The Crazies Decide 2012: Prediction for the GOP Iowa Caucus.

Rick Perry could be the wildcard surprise in Iowa on Tuesday.

In 36 hours from now, the huddled masses of Republicans, yearning to be crazy, will gather in rooms and decide the fate of their party in the upcoming 2012 Presidential Election. Up to this point, it has been anybody’s game. But tomorrow, we will know who is in good shape, bad shape and possibly out of the game all together. So without further ado, let’s look at the caucus for tomorrow.

7th – Jon Huntsman, Jr.: This goes without saying. Huntsman hasn’t even been a player in this caucus. I guess supporting the idea of evolution isn’t too popular with those in Iowa.

Anyway, back to being serious, Huntsman has never targeted Iowa and is putting all of his eggs in the New Hampshire basket (which he will find out in the end doesn’t work). Still, one must wonder why Huntsman is even running. I guess the two main assumptions will be that he is either looking at being a front-runner in 2016 (which, again, seems unlikely due to the extreme right shift in the GOP) or a VP spot. If Romney becomes the nominee, he can kiss that VP spot away as well.

Still, if there are a few Huntsman supporters in Iowa, one must wonder if they will defect on Caucus Day. If they do, Romney would be the most likely choice (not because of religion, but because of ideology). Therefore, Huntsman defectors could lead to a 1%-2% boost for Romney in Tuesday’s final tally.

6th – Michele Bachmann: Ever hear of the term “they peaked too early”? Well, Bachmann is the best example. Bachmannmania might have been big in the middle of 2011. But was that because she was one of the only candidates running besides Romney? No matter what, it seems that the Sarah Palin-type magic isn’t going to rub off on Bachmann. This leads me to wonder Sarah Palin would have even had a chance in Iowa? I say yes, but it still begs the question.

Bachmann might have the same problem that Hunstman has. If she doesn’t have any chance of picking up state delegates, do a chunk of her supporter defect and put themselves behind another candidate? This is where Rick Perry might come into play. Both are along the same ideology and a Bachmann voter could easily be swayed by a Perry campaign staffer.

So, why would Bachmann supporters possibly go to Perry and not Santorum? Because of the caucus-type of system, campaign staffers will be out in force trying to convince caucus goers to vote for their candidates. And when it comes down to it, Perry has one big tool over Santorum: Perry is a two-term Texas Governor that won by double digits, Santorum lost by nearly 20% in his reelection bid. If Perry supporters use this argument to sway people to their candidate, they could be successful in nailing just a few more caucus goers to vote for their guy.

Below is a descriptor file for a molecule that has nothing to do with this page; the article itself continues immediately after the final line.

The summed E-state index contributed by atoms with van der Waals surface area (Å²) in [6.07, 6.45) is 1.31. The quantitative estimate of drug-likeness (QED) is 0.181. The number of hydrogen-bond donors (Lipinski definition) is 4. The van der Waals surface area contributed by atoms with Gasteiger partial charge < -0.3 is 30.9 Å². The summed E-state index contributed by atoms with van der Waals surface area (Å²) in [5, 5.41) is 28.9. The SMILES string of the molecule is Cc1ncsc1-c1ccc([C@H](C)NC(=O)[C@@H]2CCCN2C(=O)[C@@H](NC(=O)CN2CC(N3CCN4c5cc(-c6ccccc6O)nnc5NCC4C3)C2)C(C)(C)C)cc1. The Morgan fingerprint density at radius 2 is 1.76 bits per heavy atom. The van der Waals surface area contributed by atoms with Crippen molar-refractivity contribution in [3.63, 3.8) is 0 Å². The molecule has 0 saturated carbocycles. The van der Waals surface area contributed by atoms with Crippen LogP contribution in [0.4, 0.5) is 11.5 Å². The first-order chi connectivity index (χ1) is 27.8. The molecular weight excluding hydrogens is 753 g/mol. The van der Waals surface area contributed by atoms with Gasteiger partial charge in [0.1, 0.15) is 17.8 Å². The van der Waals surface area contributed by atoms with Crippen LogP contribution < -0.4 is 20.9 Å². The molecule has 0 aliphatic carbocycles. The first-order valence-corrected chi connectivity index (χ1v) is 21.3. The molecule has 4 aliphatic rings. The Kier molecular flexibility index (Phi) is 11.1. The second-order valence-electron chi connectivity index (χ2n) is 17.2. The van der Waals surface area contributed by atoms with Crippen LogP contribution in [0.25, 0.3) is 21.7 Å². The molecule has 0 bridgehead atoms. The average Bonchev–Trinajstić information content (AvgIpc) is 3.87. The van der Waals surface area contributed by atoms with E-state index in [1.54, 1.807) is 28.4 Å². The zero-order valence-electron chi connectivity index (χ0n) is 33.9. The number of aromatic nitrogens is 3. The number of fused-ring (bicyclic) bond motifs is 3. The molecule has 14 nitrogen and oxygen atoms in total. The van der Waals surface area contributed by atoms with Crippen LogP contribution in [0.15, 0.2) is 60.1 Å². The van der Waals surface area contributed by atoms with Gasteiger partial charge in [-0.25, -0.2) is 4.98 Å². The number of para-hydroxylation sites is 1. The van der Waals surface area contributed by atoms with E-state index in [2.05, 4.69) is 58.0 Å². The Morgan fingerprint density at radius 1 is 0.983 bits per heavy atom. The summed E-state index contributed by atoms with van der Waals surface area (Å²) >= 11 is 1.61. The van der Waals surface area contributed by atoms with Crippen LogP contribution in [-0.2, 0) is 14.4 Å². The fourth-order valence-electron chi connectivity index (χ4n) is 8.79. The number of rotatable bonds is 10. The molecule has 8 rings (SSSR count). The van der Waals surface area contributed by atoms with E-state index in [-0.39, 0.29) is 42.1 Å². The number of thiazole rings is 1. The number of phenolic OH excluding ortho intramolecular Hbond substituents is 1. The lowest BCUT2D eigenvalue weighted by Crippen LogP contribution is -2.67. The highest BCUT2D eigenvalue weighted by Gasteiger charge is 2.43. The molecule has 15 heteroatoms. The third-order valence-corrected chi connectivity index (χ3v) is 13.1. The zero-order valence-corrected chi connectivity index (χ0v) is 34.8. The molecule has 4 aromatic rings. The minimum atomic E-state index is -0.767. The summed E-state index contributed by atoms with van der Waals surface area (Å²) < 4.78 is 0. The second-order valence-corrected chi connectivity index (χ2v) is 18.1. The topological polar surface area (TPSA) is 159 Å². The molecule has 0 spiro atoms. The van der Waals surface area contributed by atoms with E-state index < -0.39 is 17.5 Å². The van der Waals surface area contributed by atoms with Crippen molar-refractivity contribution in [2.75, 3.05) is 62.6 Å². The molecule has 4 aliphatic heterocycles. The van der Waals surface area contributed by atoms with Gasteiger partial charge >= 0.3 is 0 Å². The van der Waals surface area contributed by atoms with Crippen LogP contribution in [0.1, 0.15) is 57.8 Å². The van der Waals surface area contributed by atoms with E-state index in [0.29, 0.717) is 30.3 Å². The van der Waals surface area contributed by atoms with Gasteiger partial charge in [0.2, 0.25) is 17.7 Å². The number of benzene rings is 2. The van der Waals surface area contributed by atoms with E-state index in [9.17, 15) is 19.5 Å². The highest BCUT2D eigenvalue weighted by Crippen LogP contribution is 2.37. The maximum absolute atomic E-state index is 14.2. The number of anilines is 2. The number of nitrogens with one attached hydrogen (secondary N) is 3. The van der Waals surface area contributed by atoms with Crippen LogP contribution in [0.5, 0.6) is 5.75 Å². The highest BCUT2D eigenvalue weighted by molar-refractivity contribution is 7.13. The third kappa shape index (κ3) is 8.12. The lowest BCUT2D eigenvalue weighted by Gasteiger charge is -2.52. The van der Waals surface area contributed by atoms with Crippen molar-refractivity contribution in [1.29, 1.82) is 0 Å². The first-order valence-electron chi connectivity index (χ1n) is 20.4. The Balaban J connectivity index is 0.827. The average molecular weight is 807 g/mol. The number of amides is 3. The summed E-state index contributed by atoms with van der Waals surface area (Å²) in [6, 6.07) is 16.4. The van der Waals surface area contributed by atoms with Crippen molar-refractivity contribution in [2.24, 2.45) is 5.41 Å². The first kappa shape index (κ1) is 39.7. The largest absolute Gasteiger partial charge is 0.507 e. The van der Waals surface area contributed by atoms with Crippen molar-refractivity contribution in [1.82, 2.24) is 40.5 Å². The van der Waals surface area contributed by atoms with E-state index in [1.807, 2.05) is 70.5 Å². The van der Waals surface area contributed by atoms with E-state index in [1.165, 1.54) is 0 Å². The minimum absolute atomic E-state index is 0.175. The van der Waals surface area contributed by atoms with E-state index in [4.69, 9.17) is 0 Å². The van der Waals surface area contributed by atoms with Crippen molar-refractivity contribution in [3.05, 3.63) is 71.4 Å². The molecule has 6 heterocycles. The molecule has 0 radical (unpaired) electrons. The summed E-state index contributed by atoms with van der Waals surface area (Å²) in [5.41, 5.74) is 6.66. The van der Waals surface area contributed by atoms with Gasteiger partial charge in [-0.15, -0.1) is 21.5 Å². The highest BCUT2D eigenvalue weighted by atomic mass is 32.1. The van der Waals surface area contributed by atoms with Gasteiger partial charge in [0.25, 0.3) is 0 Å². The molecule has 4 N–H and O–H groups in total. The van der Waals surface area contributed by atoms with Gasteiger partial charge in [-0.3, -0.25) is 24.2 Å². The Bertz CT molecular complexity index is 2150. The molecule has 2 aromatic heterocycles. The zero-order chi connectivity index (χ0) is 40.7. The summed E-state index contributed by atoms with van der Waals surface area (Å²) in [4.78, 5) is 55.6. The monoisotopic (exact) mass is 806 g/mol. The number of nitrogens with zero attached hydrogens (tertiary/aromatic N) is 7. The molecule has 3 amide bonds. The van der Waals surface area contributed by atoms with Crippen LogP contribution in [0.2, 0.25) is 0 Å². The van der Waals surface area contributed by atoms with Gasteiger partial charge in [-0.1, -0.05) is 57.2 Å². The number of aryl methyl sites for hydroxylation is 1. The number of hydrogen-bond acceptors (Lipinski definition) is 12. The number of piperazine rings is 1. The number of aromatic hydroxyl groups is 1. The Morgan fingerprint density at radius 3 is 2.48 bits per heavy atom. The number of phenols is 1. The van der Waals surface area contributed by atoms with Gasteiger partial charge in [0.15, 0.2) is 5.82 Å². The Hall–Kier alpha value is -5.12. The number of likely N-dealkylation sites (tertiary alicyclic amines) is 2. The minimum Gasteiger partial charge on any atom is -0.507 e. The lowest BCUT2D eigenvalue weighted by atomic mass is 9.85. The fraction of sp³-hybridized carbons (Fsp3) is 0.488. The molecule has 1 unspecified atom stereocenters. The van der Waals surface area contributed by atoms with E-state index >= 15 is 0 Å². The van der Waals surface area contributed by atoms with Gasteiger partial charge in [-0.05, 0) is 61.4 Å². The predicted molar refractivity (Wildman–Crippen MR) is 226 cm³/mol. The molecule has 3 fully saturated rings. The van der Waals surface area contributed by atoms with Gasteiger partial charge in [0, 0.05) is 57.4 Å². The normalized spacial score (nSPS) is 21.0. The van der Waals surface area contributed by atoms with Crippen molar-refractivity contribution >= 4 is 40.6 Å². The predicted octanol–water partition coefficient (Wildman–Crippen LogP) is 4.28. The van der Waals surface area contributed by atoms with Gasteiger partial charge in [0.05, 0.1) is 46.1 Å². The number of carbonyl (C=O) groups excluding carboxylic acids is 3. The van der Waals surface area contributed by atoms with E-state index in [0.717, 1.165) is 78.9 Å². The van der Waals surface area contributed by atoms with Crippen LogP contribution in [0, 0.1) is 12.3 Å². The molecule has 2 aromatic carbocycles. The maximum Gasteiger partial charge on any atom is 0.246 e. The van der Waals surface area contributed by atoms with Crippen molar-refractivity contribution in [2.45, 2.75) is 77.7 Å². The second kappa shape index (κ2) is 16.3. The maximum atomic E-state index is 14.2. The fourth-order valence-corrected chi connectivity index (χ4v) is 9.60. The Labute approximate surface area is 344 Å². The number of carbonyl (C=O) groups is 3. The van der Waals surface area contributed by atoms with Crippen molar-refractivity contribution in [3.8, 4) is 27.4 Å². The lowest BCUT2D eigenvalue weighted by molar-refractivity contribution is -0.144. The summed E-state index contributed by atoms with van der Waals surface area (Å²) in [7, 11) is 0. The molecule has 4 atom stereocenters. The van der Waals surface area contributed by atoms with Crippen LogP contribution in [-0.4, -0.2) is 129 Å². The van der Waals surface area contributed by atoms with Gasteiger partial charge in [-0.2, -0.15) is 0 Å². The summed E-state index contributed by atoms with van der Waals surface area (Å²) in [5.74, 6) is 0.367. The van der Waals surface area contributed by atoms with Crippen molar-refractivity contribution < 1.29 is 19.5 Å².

But anyway, back to Bachmann. Expect her to do worse than expected from these possible defections. If this is the case, I have a feeling the “Bachmann for President” campaign only has 48 hours left.

5th – Newt Gingrich: Remember when Newt wasn’t taking this campaign seriously and seemed to be using his run for President to just take trips around the country to promote himself and his books? Well, that lack of commitment might have just bit him in the ass. He was handed a golden plate of support two weeks ago, and started surging in the polls. But the fact that Newt didn’t have any ground organization in Iowa has dropped him right back down toward the bottom.

With the Newt campaign being ‘leaderless’ at the caucus level, possible supporters might be swayed by other campaigns for vote for their candidates. What hurts Gingrich is that there will be very few supporters of his locally to back him up. Newt could be the biggest loser of the evening.

If he finishes 5th, his campaign is essentially over. He might be able to pick up some support in other states, but what states? Newt doesn’t seem to have any type of message. You can’t look at him and say “Newt is (this)”. Therefore, besides his experience, I don’t know why people would vote for him. And, of course, experience isn’t everything. Ask Barack Obama and Bill Richardson.

Newt could drop out if his numbers are poor, but he has too many more book signing stops before he decides to do that. On the other hand, what if he does well? If he can finish as high as 3rd, he does have a chance. Still, a 4th and lower makes him a non-factor in this race and he will just slip into oblivion.

4th – Rick Perry: Everyone is talking about Santorum being the unknown, but what about Rick Perry? Could be pull off a surprise at the last minute? Iowa can pull of some surprises. On the other hand, Iowa isn’t always the predictor of everything.